Paloma Rao, LLB Law
‘I might be forty but that makes even me giggle,’ chuckled an elegant looking woman to her friend at a video of two elephants mating. I’m not entirely sure what I was expecting to find in this sexhibition at the Wellcome Collection in Euston, but snippets of different animals getting down and dirty was not what I had mentally prepared for. And I don’t suppose my boyfriend expected his Valentine’s day would involve a grey two metre penis either…
The exhibition is free, but on busy days timed tickets are given out. Many couples and groups of girls had similar Valentine’s plans to visit this unusual gallery so we were given tickets for 4pm entry. Despite generating a few giggles here and there, the range of 200 objects, photos and letters explore the history and science behind sexology, bringing together the pioneers of the study of sex.
The show is organised into sections. It begins in the ‘library’ with early collector’s items, including a huge range of works of art relating to sex acts from as far back as 550 BC. Freud and his theories are explored in the ‘consulting room’. Kinsey’s collection of research is displayed in the ‘classroom’, including the unforgettable 35 minute video collection of different animals mating. You then move on to the ‘laboratory’. Here you find data collected by William Masters and Virginia Johnson in the 1960s regarding the science behind sex. Finally, in the more domestic setting of ‘home’, you find a study conducted by Natsal in the wake of the Aids panic in 1980s.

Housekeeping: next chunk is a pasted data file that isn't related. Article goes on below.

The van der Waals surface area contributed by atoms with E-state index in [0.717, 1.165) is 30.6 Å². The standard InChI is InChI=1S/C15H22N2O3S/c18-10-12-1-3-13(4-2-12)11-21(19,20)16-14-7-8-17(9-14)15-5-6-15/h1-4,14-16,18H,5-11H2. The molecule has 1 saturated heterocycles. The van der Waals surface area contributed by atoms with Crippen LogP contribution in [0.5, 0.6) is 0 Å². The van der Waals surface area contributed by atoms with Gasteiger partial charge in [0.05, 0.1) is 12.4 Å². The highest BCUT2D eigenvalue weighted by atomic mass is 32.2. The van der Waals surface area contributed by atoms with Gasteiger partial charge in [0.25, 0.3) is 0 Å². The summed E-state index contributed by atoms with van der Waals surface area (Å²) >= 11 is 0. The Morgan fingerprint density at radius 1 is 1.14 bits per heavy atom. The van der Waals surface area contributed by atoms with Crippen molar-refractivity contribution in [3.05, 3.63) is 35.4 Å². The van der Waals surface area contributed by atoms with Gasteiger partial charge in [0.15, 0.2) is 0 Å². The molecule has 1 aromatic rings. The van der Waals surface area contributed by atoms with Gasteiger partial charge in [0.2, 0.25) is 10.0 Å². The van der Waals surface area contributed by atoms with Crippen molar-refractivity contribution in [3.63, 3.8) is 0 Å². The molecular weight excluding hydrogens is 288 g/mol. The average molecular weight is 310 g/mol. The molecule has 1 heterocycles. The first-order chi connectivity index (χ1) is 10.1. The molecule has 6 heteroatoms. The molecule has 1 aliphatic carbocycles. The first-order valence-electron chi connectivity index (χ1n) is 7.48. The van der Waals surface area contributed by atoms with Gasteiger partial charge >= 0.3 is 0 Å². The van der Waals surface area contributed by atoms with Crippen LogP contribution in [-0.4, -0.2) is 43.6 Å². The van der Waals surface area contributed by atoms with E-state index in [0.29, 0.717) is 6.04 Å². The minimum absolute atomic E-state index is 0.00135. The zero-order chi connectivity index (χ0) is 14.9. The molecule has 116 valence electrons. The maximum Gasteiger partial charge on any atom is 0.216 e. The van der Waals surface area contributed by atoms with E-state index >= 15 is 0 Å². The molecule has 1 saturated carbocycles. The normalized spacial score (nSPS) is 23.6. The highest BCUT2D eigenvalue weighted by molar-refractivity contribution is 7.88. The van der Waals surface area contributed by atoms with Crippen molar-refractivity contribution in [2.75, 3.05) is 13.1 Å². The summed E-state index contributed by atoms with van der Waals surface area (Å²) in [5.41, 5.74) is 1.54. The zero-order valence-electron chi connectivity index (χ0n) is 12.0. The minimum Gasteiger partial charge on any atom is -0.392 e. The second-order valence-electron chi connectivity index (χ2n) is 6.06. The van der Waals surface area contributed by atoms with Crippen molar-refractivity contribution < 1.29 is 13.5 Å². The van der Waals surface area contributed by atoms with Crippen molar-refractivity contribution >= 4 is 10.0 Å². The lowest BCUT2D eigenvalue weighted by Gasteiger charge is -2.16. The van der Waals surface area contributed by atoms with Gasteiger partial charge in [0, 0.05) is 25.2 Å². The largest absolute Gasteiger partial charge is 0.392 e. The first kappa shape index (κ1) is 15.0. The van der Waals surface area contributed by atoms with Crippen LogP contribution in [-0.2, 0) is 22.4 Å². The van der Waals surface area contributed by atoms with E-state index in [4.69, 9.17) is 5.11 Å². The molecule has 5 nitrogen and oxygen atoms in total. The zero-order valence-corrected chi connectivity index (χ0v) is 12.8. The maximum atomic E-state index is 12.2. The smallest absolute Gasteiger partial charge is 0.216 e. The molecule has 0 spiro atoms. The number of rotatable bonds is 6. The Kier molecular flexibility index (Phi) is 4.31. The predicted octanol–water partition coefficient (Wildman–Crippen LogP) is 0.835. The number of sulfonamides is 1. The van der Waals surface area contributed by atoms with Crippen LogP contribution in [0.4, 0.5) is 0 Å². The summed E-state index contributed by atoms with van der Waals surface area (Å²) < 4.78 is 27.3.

The antique relics, varying from clay penises made by Romans to drawings from the Karma Sutra in Nepal, emphasise just how long human sexuality has been explored and questioned. This historic perspective reminds us just how fundamental this area of study is to humans. This only adds to the shock factor at how repressive and limited the contemplation, let alone study, of sex was until after the 1960s. On display, there is a women’s manual giving sexual health tips such as information regarding contraception, followed by a range of handwritten letters in reply. Many women seem extremely grateful for the advice, whilst one of them tells ‘Dr. Stopes’ to ‘go back home’ as ‘decent English people are disgusted at your filthy suggestions.’
The highlight for me was a large chart produced by a single woman which documented all of her sexual encounters over a period of several years. It included her opinion of the experience, the sound of her orgasm and details about the men and their genitals. The extensive chart is rather comical, with an experience being described as ‘humiliating’ and another as ‘talkative’. The exhibition was entertaining, and had several explicit (possibly too explicit!) videos on display. However, overall it was more educational than climactic. The work of Dr. Masters and Miss Johnson, who produced the four stage model of sexual response, stood out to me after I had watched ‘Masters of Sex’, a TV series based on their studies. If you have an interest in sexology, or even if you fancy a free little giggle, be sure to visit this unusual exhibition before the 20th of September.